Retrieval-based word learning in young typically developing children and children with development language disorder II: A comparison of retrieval schedules

Eileen Haebig, Laurence B. Leonard, Patricia Deevy, Jeffrey Karpicke, Sharon L. Christ, Evan Usler, Justin B. Kueser, Sofía Souto, Windi Krok, Christine Weber

Research output: Contribution to journalArticlepeer-review

Abstract

Purpose: Retrieval practice has been found to be a powerful strategy to enhance long-term retention of new information; however, the utility of retrieval practice when teaching young children new words is largely unknown, and even less is known for young children with language impairments. The current study examined the effect of 2 different retrieval schedules on word learning at both the behavioral and neural levels. Method: Participants included 16 typically developing children (MTD = 61.58 months) and 16 children with developmental language disorder (MDLD = 59.60 months). Children participated in novel word learning sessions in which the spacing of retrieval practice was manipulated: Some words were retrieved only after other words had been presented (i.e., repeated retrieval that required contextual reinstatement [RRCR]); others were taught using an immediate retrieval schedule. In Experiment 1, children’s recall of the novel word labels and their meanings was tested after a 5-min delay and a 1-week delay. In Experiment 2, event-related brain potentials were obtained from a match-mismatch task utilizing the novel word stimuli. Results: Experiment 1 findings revealed that children were able to label referents and to retain the novel words more successfully if the words were taught in the RRCR learning condition. Experiment 2 findings revealed that mismatching picture-word pairings elicited a robust N400 event-related brain potential only for words that were taught in the RRCR condition. In addition, children were more accurate in identifying picture-word matches and mismatches for words taught in the RRCR condition, relative to the immediate retrieval condition. Conclusions: Retrieval practice that requires contextual reinstatement through spacing results in enhanced word learning and long-term retention of words. Both typically developing children and children with developmental language disorder benefit from this type of retrieval procedure.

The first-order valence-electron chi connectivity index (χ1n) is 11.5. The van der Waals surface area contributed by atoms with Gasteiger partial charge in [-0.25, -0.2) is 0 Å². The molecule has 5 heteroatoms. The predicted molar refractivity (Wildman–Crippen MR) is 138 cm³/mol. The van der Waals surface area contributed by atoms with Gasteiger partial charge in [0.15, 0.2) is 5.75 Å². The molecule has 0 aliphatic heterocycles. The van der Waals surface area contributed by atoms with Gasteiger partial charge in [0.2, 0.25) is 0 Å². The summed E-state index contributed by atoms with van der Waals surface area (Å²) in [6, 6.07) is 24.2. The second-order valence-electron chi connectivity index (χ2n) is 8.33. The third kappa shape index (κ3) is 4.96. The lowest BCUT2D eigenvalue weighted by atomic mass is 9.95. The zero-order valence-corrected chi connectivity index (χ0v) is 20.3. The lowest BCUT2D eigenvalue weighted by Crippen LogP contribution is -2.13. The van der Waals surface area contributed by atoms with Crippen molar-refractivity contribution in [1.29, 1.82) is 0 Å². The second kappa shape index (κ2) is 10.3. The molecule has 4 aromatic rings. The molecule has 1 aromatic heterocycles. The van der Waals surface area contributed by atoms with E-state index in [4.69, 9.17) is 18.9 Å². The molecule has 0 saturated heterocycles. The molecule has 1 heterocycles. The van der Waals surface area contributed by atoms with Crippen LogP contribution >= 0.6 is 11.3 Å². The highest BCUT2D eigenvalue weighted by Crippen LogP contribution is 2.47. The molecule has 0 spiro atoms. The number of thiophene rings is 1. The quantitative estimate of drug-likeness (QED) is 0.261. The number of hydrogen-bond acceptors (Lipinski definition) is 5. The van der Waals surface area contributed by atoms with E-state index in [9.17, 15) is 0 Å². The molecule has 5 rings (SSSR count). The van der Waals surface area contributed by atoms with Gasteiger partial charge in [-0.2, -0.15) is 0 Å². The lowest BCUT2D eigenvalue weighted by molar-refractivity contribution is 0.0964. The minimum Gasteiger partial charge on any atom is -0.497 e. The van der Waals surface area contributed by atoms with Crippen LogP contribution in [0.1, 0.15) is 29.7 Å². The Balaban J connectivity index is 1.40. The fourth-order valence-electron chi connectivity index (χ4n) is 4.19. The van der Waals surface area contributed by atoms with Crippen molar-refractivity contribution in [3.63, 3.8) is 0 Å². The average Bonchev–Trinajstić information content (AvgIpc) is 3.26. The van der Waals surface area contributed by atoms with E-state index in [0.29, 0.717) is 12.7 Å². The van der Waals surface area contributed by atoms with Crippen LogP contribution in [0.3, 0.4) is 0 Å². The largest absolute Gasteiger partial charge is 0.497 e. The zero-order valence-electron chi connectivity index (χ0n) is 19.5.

Original languageEnglish (US)
Pages (from-to)944-964
Number of pages21
JournalJournal of Speech, Language, and Hearing Research
Volume62
Issue number4
DOIs
StatePublished - Apr 2019
Externally publishedYes

ASJC Scopus subject areas

  • Language and Linguistics
  • Linguistics and Language
  • Speech and Hearing

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